Liu Aimin was born in 1948 while his parents were traveling in an unidentified part of Northeast China. He grew up in Xian and attended the attached school of the Xian Academy of Fine Arts. Though the Cultural Revolution interrupted his education for ten years, he resumed his studies in 1977, and graduated from the Xian Academy of Fine Arts where he is now an instructor in the Oil Painting Department.
Oil on Canvas
51" x 63" (129 1/2cm x 160cm)
About this work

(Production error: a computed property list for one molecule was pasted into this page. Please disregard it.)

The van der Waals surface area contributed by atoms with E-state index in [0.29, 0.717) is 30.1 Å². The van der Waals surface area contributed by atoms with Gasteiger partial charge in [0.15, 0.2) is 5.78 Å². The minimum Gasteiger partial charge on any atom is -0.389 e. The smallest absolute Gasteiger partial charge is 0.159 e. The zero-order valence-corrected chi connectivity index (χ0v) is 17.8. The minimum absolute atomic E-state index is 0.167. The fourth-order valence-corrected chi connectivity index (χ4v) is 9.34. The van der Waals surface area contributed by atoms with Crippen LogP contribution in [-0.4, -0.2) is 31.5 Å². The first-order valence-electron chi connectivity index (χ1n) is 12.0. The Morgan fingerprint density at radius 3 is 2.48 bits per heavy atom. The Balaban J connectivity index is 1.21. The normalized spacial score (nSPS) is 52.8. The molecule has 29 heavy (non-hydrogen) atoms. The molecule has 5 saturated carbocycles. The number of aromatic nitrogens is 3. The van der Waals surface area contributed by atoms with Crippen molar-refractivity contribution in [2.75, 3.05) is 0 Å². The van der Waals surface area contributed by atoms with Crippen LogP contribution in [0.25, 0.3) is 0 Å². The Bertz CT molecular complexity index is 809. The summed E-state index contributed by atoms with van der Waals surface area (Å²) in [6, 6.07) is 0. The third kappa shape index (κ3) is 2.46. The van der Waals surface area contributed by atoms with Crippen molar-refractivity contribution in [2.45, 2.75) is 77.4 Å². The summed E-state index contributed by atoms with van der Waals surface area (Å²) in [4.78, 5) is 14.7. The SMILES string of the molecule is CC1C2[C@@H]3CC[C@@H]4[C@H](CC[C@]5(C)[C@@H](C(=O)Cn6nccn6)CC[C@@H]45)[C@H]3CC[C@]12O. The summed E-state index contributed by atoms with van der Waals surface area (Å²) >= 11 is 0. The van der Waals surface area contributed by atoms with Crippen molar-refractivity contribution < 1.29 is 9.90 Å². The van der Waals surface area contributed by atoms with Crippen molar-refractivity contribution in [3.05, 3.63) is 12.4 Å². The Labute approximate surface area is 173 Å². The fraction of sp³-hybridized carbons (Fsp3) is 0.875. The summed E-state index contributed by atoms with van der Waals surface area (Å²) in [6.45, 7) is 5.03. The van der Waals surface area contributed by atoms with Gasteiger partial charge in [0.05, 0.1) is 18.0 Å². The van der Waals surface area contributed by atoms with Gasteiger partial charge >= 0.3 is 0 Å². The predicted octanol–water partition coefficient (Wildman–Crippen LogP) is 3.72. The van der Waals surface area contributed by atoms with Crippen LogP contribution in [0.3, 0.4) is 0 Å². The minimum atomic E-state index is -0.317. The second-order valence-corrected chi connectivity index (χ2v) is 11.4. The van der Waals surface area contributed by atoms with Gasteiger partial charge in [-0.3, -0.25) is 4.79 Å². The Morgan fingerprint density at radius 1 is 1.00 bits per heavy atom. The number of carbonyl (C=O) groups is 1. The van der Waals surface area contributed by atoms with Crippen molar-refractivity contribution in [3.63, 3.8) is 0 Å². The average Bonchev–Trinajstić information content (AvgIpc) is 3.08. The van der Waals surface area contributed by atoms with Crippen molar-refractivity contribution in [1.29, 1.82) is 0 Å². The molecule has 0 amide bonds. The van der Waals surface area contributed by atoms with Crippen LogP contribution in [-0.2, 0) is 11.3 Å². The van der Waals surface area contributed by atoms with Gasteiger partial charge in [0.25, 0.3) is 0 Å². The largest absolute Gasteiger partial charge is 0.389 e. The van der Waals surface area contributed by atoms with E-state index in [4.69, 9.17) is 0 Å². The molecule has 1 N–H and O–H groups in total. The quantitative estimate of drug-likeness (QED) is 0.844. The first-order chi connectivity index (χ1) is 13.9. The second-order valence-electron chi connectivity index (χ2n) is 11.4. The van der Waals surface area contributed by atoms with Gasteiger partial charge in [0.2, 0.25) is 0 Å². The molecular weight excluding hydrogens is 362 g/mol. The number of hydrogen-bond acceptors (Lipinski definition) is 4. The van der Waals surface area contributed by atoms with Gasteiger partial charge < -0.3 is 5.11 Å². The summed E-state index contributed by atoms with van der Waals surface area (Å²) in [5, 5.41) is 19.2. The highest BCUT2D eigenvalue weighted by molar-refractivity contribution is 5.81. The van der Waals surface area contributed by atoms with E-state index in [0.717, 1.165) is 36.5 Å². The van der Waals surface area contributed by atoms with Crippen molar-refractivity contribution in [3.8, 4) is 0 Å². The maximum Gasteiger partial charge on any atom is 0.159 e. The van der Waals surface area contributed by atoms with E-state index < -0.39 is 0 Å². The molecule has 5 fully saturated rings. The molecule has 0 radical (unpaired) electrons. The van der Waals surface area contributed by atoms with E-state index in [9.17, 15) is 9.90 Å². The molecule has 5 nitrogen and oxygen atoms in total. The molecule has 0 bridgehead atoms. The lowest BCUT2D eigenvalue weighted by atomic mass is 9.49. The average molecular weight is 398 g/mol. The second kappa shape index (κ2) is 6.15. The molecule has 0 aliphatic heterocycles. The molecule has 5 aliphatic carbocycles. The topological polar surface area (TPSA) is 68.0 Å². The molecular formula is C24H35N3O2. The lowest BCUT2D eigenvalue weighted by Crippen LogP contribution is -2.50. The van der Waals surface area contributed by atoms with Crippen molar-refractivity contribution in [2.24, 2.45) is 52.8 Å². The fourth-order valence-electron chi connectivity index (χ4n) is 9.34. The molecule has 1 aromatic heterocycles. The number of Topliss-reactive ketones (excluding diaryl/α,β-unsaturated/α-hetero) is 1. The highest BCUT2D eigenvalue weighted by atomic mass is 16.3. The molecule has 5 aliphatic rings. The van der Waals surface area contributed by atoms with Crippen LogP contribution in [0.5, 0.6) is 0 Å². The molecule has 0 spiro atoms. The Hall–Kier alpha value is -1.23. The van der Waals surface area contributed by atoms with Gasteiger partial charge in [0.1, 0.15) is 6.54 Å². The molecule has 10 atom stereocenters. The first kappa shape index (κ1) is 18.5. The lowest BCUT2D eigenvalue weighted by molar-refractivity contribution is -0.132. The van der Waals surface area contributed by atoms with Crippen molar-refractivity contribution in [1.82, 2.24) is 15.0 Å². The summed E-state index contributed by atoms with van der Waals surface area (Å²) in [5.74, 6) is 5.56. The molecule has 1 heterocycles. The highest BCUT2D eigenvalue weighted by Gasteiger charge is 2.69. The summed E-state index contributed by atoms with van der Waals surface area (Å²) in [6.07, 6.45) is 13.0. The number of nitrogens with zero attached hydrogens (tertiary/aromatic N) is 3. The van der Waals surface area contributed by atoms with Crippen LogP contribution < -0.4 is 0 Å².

“Sisters” depicts the hard life that the Red Army experienced during the Long March (1934). It was particularly difficult for female soldiers and the artist has given the painting the title as a way of saying that these four women had to unite as ‘sisters’ to survive. Their clothing and the decorative sword on the back of the figure in the foreground indicate that maybe they were members of a cultural troupe and not combatants. Buried in the arms of the woman who lies directly underneath the hat is an infant. One can only imagine the hardships these individuals experienced. This poignant scene is painted in a Socialist Realist style commonly taught in Chinese art academies in the 1950’s and 1960’s. As “Sisters” was painted, however, in 1984, it is a reminder that young artists in the Post Cultural Revolution period of the 1980’s were still transitioning both technically and ideologically.